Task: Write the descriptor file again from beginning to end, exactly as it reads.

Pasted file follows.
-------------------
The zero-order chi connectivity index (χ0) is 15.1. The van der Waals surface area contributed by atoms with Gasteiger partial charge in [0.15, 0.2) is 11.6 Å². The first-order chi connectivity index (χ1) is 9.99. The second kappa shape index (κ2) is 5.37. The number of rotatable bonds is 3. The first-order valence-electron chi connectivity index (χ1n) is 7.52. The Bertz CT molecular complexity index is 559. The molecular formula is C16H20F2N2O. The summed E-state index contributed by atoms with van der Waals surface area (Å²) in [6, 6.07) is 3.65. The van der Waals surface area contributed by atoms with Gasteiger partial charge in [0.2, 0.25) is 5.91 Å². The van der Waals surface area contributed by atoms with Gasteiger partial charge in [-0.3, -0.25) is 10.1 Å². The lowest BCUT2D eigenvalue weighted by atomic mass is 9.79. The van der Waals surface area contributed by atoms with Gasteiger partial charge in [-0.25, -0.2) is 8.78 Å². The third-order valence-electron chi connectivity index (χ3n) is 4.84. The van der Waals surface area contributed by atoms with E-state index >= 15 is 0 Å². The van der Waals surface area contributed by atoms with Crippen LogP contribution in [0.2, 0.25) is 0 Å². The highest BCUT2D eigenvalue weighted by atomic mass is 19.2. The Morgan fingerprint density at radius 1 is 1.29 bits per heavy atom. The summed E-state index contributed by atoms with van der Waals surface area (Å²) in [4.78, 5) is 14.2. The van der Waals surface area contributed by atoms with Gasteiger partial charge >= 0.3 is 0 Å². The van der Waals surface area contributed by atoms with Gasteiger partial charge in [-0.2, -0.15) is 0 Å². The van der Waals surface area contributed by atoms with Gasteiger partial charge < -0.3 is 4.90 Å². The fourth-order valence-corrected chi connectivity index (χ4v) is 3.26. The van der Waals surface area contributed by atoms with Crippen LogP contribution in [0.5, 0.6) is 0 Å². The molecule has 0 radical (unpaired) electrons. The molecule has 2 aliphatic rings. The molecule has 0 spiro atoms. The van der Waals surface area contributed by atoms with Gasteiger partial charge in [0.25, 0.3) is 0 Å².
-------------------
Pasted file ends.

The zero-order chi connectivity index (χ0) is 15.1. The van der Waals surface area contributed by atoms with Gasteiger partial charge in [0.15, 0.2) is 11.6 Å². The first-order chi connectivity index (χ1) is 9.99. The second kappa shape index (κ2) is 5.37. The number of rotatable bonds is 3. The first-order valence-electron chi connectivity index (χ1n) is 7.52. The Bertz CT molecular complexity index is 559. The molecular formula is C16H20F2N2O. The summed E-state index contributed by atoms with van der Waals surface area (Å²) in [6, 6.07) is 3.65. The van der Waals surface area contributed by atoms with Gasteiger partial charge in [0.2, 0.25) is 5.91 Å². The van der Waals surface area contributed by atoms with Gasteiger partial charge in [-0.3, -0.25) is 10.1 Å². The lowest BCUT2D eigenvalue weighted by atomic mass is 9.79. The van der Waals surface area contributed by atoms with Gasteiger partial charge in [-0.25, -0.2) is 8.78 Å². The third-order valence-electron chi connectivity index (χ3n) is 4.84. The van der Waals surface area contributed by atoms with E-state index >= 15 is 0 Å². The van der Waals surface area contributed by atoms with Crippen LogP contribution in [0.2, 0.25) is 0 Å². The highest BCUT2D eigenvalue weighted by atomic mass is 19.2. The Morgan fingerprint density at radius 1 is 1.29 bits per heavy atom. The summed E-state index contributed by atoms with van der Waals surface area (Å²) in [4.78, 5) is 14.2. The van der Waals surface area contributed by atoms with Gasteiger partial charge >= 0.3 is 0 Å². The van der Waals surface area contributed by atoms with Gasteiger partial charge in [-0.2, -0.15) is 0 Å². The van der Waals surface area contributed by atoms with Gasteiger partial charge < -0.3 is 4.90 Å². The fourth-order valence-corrected chi connectivity index (χ4v) is 3.26. The van der Waals surface area contributed by atoms with Crippen LogP contribution in [0.5, 0.6) is 0 Å². The molecule has 0 radical (unpaired) electrons. The molecule has 2 aliphatic rings. The molecule has 0 spiro atoms. The van der Waals surface area contributed by atoms with Gasteiger partial charge in [0.25, 0.3) is 0 Å².